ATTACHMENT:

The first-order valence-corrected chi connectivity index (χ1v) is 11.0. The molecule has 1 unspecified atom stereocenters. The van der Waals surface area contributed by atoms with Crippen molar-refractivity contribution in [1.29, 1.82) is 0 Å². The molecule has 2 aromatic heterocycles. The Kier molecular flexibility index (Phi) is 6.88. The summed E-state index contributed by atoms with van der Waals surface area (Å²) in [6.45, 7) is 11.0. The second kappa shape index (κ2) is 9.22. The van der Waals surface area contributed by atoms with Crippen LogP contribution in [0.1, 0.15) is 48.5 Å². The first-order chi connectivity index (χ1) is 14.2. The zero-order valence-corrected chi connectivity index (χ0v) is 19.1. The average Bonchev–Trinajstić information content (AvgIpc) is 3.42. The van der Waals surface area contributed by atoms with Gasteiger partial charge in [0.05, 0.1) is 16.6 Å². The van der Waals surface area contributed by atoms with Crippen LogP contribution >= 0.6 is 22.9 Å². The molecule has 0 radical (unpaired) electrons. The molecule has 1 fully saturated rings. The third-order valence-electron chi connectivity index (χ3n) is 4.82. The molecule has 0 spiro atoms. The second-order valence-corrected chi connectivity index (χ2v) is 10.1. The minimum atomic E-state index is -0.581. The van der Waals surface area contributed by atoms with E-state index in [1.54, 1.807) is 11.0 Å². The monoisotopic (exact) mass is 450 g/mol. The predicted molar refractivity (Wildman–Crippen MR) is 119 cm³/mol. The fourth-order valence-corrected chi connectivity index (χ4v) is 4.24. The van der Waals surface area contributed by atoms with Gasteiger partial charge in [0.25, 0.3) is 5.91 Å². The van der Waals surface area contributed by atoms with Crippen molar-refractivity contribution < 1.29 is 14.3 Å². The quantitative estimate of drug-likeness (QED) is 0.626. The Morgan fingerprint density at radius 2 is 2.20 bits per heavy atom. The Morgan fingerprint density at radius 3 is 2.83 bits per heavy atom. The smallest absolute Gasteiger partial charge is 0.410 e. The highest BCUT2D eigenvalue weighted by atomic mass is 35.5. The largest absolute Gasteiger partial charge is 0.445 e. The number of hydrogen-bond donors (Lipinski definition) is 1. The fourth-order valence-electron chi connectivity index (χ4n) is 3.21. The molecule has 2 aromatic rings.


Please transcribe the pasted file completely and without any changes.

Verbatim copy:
The first-order valence-corrected chi connectivity index (χ1v) is 11.0. The molecule has 1 unspecified atom stereocenters. The van der Waals surface area contributed by atoms with Crippen molar-refractivity contribution in [1.29, 1.82) is 0 Å². The molecule has 2 aromatic heterocycles. The Kier molecular flexibility index (Phi) is 6.88. The summed E-state index contributed by atoms with van der Waals surface area (Å²) in [6.45, 7) is 11.0. The second kappa shape index (κ2) is 9.22. The van der Waals surface area contributed by atoms with Crippen LogP contribution in [0.1, 0.15) is 48.5 Å². The first-order chi connectivity index (χ1) is 14.2. The zero-order valence-corrected chi connectivity index (χ0v) is 19.1. The average Bonchev–Trinajstić information content (AvgIpc) is 3.42. The van der Waals surface area contributed by atoms with Gasteiger partial charge in [0.05, 0.1) is 16.6 Å². The van der Waals surface area contributed by atoms with Crippen LogP contribution >= 0.6 is 22.9 Å². The molecule has 0 radical (unpaired) electrons. The molecule has 1 fully saturated rings. The third-order valence-electron chi connectivity index (χ3n) is 4.82. The molecule has 0 spiro atoms. The second-order valence-corrected chi connectivity index (χ2v) is 10.1. The minimum atomic E-state index is -0.581. The van der Waals surface area contributed by atoms with E-state index in [1.54, 1.807) is 11.0 Å². The monoisotopic (exact) mass is 450 g/mol. The predicted molar refractivity (Wildman–Crippen MR) is 119 cm³/mol. The fourth-order valence-corrected chi connectivity index (χ4v) is 4.24. The van der Waals surface area contributed by atoms with Gasteiger partial charge in [0.25, 0.3) is 5.91 Å². The van der Waals surface area contributed by atoms with Crippen molar-refractivity contribution < 1.29 is 14.3 Å². The quantitative estimate of drug-likeness (QED) is 0.626. The Morgan fingerprint density at radius 2 is 2.20 bits per heavy atom. The Morgan fingerprint density at radius 3 is 2.83 bits per heavy atom. The smallest absolute Gasteiger partial charge is 0.410 e. The highest BCUT2D eigenvalue weighted by atomic mass is 35.5. The largest absolute Gasteiger partial charge is 0.445 e. The number of hydrogen-bond donors (Lipinski definition) is 1. The fourth-order valence-electron chi connectivity index (χ4n) is 3.21. The molecule has 2 aromatic rings.